Boeing said on Oct. 22 third-quarter net profit plunged 38%, to $695 million, from a year ago due to an ongoing labor strike and parts supply problems.
Third-quarter revenues fell 7% to $15.3 billion, from $16.5 billion in the same period in 2007, "as labor strike and supplier production problems pushed airplane deliveries out of the quarter," Boeing said.
Boeing said the decline in earnings reflects "an ongoing machinists' strike and supplier production challenges on customer-furnished galleys for certain wide-body airplanes" which reduced third-quarter commercial airplane deliveries by approximately 35 units. The strike by machinists, begun on September 6, is estimated to be costing the company $100 million per day. According to a running union tally, the 47-day-old strike has cost Boeing more than $4.6 billion to date.The crippled production has raised concerns that Boeing will have to delay the launch of its new fuel-efficient 787 Dreamliner commercial plane.
During the July-September period, Boeing delivered 84 aircraft, compared with 125 in the second quarter and 115 in the first quarter.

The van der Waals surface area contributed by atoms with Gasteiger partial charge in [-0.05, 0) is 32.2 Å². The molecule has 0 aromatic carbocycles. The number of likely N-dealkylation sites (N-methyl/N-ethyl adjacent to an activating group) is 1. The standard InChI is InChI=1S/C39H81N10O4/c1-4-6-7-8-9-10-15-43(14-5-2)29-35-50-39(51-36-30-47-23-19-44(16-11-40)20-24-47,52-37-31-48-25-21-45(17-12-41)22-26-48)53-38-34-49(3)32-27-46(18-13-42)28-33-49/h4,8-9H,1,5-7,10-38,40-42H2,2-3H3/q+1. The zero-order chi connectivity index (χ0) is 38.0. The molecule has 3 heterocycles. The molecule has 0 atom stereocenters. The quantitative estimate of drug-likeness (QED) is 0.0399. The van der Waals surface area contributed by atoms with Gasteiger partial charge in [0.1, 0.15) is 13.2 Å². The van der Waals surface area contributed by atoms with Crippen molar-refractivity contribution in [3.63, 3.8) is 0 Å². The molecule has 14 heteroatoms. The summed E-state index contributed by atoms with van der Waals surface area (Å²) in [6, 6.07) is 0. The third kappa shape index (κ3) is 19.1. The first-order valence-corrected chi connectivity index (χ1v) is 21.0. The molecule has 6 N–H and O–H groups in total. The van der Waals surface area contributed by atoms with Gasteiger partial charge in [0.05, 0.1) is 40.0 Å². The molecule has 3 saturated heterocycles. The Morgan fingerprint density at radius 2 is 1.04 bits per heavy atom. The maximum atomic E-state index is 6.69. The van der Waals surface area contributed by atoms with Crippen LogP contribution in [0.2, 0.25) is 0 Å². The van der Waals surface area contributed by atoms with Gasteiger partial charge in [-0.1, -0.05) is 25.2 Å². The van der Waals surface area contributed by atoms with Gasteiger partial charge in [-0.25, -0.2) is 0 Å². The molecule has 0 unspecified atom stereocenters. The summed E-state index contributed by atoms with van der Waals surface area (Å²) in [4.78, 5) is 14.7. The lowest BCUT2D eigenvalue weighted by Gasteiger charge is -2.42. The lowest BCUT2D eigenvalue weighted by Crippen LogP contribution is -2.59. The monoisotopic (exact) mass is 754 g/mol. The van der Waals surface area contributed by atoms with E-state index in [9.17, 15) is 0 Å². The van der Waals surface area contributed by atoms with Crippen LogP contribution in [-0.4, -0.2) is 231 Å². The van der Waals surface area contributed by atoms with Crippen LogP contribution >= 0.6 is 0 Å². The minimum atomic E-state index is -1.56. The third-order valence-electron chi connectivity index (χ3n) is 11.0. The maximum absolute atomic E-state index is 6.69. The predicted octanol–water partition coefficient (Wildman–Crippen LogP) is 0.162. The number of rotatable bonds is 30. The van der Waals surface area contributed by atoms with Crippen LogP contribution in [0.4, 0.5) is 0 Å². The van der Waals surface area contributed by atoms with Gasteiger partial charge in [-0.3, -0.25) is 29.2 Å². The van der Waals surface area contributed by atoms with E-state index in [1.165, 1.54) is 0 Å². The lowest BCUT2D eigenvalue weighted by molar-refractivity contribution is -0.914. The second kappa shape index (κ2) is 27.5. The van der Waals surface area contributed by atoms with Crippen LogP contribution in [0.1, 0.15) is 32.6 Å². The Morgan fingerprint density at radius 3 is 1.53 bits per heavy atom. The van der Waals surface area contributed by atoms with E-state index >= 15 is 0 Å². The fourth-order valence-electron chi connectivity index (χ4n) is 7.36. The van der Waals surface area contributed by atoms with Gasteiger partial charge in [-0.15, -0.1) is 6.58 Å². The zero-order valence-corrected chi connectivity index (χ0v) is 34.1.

The International Association of Machinists Local 751 says the union was maintaining its fight to keep its members' jobs from being outsourced. Boeing's 27,000 machinists represent 16% of the company's workforce.
The company and the union have agreed to resume federally mediated contract talks on Oct. 23.
"While the suspension of commercial airplane deliveries had a major impact on the quarter, we effectively executed the remainder of our business and kept our focus on the strong balance sheet we have built over the past few years," Jim McNerney, Boeing "That balance sheet, along with our broad-based, record $349 billion backlog, gives us exceptional flexibility for weathering an extended work stoppage and for adapting to circumstances that may arise from the global financial crisis and softening global economy."
Copyright Agence France-Presse, 2008